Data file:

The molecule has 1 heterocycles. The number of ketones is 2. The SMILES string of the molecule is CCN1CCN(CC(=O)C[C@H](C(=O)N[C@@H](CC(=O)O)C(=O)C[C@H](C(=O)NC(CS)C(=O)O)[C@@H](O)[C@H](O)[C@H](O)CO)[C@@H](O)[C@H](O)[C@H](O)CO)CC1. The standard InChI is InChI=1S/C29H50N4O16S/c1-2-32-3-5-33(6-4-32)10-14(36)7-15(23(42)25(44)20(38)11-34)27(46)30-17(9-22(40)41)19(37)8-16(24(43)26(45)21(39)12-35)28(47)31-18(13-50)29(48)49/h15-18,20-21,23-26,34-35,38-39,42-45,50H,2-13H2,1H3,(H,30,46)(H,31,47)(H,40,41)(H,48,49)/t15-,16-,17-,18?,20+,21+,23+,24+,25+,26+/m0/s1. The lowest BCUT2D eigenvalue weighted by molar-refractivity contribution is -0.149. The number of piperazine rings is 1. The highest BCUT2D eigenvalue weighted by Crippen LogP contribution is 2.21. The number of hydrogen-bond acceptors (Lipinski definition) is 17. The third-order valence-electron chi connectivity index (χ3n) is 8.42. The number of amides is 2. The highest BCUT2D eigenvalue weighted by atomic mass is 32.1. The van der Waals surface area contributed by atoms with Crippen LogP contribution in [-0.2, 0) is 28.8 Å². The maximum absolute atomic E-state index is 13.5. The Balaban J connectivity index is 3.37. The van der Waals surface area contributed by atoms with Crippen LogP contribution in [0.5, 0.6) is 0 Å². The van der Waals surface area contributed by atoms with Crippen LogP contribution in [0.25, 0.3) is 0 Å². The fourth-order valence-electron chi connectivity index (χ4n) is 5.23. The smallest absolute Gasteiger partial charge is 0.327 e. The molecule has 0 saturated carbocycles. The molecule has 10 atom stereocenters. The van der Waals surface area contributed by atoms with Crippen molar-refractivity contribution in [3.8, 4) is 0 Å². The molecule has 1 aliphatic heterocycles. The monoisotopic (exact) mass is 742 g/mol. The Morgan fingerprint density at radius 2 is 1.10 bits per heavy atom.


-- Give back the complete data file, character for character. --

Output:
The molecule has 1 heterocycles. The number of ketones is 2. The SMILES string of the molecule is CCN1CCN(CC(=O)C[C@H](C(=O)N[C@@H](CC(=O)O)C(=O)C[C@H](C(=O)NC(CS)C(=O)O)[C@@H](O)[C@H](O)[C@H](O)CO)[C@@H](O)[C@H](O)[C@H](O)CO)CC1. The standard InChI is InChI=1S/C29H50N4O16S/c1-2-32-3-5-33(6-4-32)10-14(36)7-15(23(42)25(44)20(38)11-34)27(46)30-17(9-22(40)41)19(37)8-16(24(43)26(45)21(39)12-35)28(47)31-18(13-50)29(48)49/h15-18,20-21,23-26,34-35,38-39,42-45,50H,2-13H2,1H3,(H,30,46)(H,31,47)(H,40,41)(H,48,49)/t15-,16-,17-,18?,20+,21+,23+,24+,25+,26+/m0/s1. The lowest BCUT2D eigenvalue weighted by molar-refractivity contribution is -0.149. The number of piperazine rings is 1. The highest BCUT2D eigenvalue weighted by Crippen LogP contribution is 2.21. The number of hydrogen-bond acceptors (Lipinski definition) is 17. The third-order valence-electron chi connectivity index (χ3n) is 8.42. The number of amides is 2. The highest BCUT2D eigenvalue weighted by atomic mass is 32.1. The van der Waals surface area contributed by atoms with Crippen LogP contribution in [-0.2, 0) is 28.8 Å². The maximum absolute atomic E-state index is 13.5. The Balaban J connectivity index is 3.37. The van der Waals surface area contributed by atoms with Crippen LogP contribution in [0.5, 0.6) is 0 Å². The van der Waals surface area contributed by atoms with Crippen LogP contribution in [0.25, 0.3) is 0 Å². The fourth-order valence-electron chi connectivity index (χ4n) is 5.23. The smallest absolute Gasteiger partial charge is 0.327 e. The molecule has 0 saturated carbocycles. The molecule has 10 atom stereocenters. The van der Waals surface area contributed by atoms with Crippen molar-refractivity contribution in [3.8, 4) is 0 Å². The molecule has 1 aliphatic heterocycles. The monoisotopic (exact) mass is 742 g/mol. The Morgan fingerprint density at radius 2 is 1.10 bits per heavy atom.